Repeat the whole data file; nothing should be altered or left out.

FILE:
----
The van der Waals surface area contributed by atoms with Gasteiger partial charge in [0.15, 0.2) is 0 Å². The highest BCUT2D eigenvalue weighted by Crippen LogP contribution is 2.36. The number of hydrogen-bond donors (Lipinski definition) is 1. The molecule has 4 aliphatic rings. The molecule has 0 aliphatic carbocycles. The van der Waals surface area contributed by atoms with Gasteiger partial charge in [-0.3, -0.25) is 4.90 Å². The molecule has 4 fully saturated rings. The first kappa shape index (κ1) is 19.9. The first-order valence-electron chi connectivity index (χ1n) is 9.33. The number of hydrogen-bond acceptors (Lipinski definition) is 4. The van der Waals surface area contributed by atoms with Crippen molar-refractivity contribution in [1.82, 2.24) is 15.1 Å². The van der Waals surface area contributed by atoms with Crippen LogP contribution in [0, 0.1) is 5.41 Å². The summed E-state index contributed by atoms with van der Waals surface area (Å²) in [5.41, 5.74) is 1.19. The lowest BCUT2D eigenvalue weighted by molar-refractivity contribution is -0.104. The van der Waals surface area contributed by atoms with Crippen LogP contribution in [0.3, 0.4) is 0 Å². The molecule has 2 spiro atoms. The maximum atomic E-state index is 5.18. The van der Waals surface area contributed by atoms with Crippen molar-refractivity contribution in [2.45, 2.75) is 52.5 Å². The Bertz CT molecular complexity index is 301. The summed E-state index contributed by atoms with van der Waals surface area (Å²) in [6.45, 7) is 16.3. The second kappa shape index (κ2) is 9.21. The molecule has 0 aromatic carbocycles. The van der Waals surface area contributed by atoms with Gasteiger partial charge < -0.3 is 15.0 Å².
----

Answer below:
The van der Waals surface area contributed by atoms with Gasteiger partial charge in [0.15, 0.2) is 0 Å². The highest BCUT2D eigenvalue weighted by Crippen LogP contribution is 2.36. The number of hydrogen-bond donors (Lipinski definition) is 1. The molecule has 4 aliphatic rings. The molecule has 0 aliphatic carbocycles. The van der Waals surface area contributed by atoms with Gasteiger partial charge in [-0.3, -0.25) is 4.90 Å². The molecule has 4 fully saturated rings. The first kappa shape index (κ1) is 19.9. The first-order valence-electron chi connectivity index (χ1n) is 9.33. The number of hydrogen-bond acceptors (Lipinski definition) is 4. The van der Waals surface area contributed by atoms with Crippen molar-refractivity contribution in [1.82, 2.24) is 15.1 Å². The van der Waals surface area contributed by atoms with Crippen LogP contribution in [0, 0.1) is 5.41 Å². The summed E-state index contributed by atoms with van der Waals surface area (Å²) in [5.41, 5.74) is 1.19. The lowest BCUT2D eigenvalue weighted by molar-refractivity contribution is -0.104. The van der Waals surface area contributed by atoms with Crippen LogP contribution in [0.3, 0.4) is 0 Å². The molecule has 2 spiro atoms. The maximum atomic E-state index is 5.18. The van der Waals surface area contributed by atoms with Crippen molar-refractivity contribution in [2.45, 2.75) is 52.5 Å². The Bertz CT molecular complexity index is 301. The summed E-state index contributed by atoms with van der Waals surface area (Å²) in [6.45, 7) is 16.3. The second kappa shape index (κ2) is 9.21. The molecule has 0 aromatic carbocycles. The van der Waals surface area contributed by atoms with Gasteiger partial charge < -0.3 is 15.0 Å².